The sphere of personal development is full of ideas floating around and being adopted by different people.
Some ideas are more popular than others, and gaining popularity with time.
But their popularity isn’t an indication of how true and useful they are to their advocates.
Before I encourage an angry mob to gather at my doorstep, I have to make one thing clear: I don’t fully disagree with the ideas I’m about to criticize.
Each and every idea on the list below has a benefit to offer. However, from what I see, all these ideas are either taken to extremes or aren’t understood correctly by some of the people trying to live by them.
So, consider this list a warning signal for those who have yet to dive into the deep end of these ideas and a life vest for those already drowning there.
1- Follow Your Heart
An alternative way of saying this is: Follow your gut. But judging by what comes out of your gut, it should be clear that this isn’t sensible advice.
To show you what’s wrong with this idea, let’s set the stage for when such advice is usually given: You are torn between two options. One has the full support of your mind and the other is what your heart leans towards. You feel you must follow the first option, but you really want to go with the second.
What do you do? What do you do?
Let’s add more detail to the story: Suppose you’re trying to lead a healthier lifestyle, but you’re really craving a donut. Should you go with your urges, or look for a healthy alternative?
The example above offers a crucial lesson when trying to live according to such ideas as “follow your heart”: In what context is it the right thing to do?
When you lack information about a set of options, the most sensible thing to do might be to acquire more information rather than go with what feels right to you at the time. If you’re pressed for time, then going by gut feelings can be a reasonable approach to breaking out of a dilemma.
But we can’t assume that anything our hearts tell us to do is right for us, especially if we haven’t taken the time or effort to condition our feelings to truly express what’s good for us. In other words, feelings can be powerful indicators of what our true needs are, which our conscious thoughts might be ignoring. They can also offer expression to the wisdom of our subconscious, which tends to pick up on and processes facts that our conscious mind is too dumb or distracted to notice.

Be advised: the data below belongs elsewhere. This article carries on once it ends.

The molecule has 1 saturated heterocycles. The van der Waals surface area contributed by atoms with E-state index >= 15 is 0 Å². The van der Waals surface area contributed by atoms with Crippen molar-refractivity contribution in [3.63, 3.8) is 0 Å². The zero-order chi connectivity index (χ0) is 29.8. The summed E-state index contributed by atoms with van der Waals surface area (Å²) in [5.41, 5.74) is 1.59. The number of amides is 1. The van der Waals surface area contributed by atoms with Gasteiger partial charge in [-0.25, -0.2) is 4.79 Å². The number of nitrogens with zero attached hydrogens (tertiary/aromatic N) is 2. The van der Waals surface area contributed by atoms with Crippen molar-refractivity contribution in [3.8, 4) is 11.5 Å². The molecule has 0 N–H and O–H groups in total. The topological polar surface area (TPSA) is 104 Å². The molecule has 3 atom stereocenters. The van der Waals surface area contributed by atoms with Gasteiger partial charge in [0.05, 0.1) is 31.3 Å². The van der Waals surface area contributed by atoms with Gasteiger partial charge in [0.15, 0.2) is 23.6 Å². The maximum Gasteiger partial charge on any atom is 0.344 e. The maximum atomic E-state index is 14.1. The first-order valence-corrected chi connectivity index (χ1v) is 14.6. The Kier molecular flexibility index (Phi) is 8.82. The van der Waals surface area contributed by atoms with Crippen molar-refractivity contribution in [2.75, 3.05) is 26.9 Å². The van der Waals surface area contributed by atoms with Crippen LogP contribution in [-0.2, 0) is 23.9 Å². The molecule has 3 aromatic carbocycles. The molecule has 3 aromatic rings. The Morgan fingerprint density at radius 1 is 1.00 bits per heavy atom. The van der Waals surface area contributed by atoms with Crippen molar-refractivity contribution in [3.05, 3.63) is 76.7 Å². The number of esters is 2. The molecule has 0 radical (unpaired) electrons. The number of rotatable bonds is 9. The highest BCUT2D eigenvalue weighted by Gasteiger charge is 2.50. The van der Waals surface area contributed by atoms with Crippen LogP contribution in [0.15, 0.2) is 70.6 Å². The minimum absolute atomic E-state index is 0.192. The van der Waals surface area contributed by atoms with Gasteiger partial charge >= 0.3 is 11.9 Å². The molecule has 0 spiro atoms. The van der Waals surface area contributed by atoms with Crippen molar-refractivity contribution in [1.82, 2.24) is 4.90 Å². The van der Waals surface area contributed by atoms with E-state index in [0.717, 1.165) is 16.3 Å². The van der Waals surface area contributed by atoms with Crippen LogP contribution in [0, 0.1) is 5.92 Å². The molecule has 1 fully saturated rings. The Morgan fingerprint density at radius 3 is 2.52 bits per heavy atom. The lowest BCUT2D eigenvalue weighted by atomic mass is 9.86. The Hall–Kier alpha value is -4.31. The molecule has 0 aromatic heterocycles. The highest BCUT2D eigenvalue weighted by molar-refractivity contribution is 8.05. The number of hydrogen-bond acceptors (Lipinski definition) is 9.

“Follow your heart” is not an absolute principle to be adhered to at all times and in all circumstances. Your mind is usually a better indicator of what path you should pursue, even if that doesn’t sound too fluffy and romantic.
2- We’re Human Beings, Not Human Doings
The idea that you should appreciate the stillness of your existence, without the need to do anything to be happy is contrary to human nature. While you may find happiness by appreciating what you currently have and who you currently are, I would bet that that’s not a healthy form of happiness.
So there’s healthy and unhealthy happiness, now?
Happiness is an emotional state you experience, but you can experience it for different reasons. Not all reasons to be happy are life-affirming (i.e. good for you). Evading responsibility and limiting consciousness can very well result in a sense of happiness. You basically choose to look away from your problems and imagine scenes and events that incite the feeling of happiness. That’s not a responsible way to live and certainly won’t lead to long-term, healthy happiness.
Trying to be happy while ignoring the need for action – and acknowledging its role in our happiness – is unnatural and unhealthy. Human beings need to do. That’s why we have limbs to do stuff. Our bodies weren’t designed for meditative postures (though they can benefit from them).
A huge chunk of our happiness comes from interacting with reality and feeling a sense of competence that we can set our minds to something and achieve it. We can get the results we want by taking the right actions. If we don’t get the results we want, we can adjust our actions and readjust until we discover the right ways of interacting with reality and discovering the needed skills for success. When babies learn to crawl they learn how it should be done, as well as develop the skill to do it. That results in a sense of accomplishment and healthy happiness.
“Doing” is a natural extension of “Being”. If you are a kind person, then you will behave in ways that express your kindness. Without doing, you aren’t being. Without showing compassion, you aren’t being compassionate.
Therefore, rather than pit “Being” and “Doing” against each other, we should learn to embrace both dimensions of what makes us human, and strive to better them both.
3- It’s Wrong To Be Selfish
This idea is usually expressed in the following way: “You’re being selfish! That’s sick! You’re putting your interests before mine! I hate you!”
I’ll be blunt: Selflessness is hypocrisy, but with good PR.
Anyone who condemns you for being selfish is usually disappointed for not having their own selfish wants satisfied through your selfless sacrifices. Do you smell the foul stench of hypocrisy?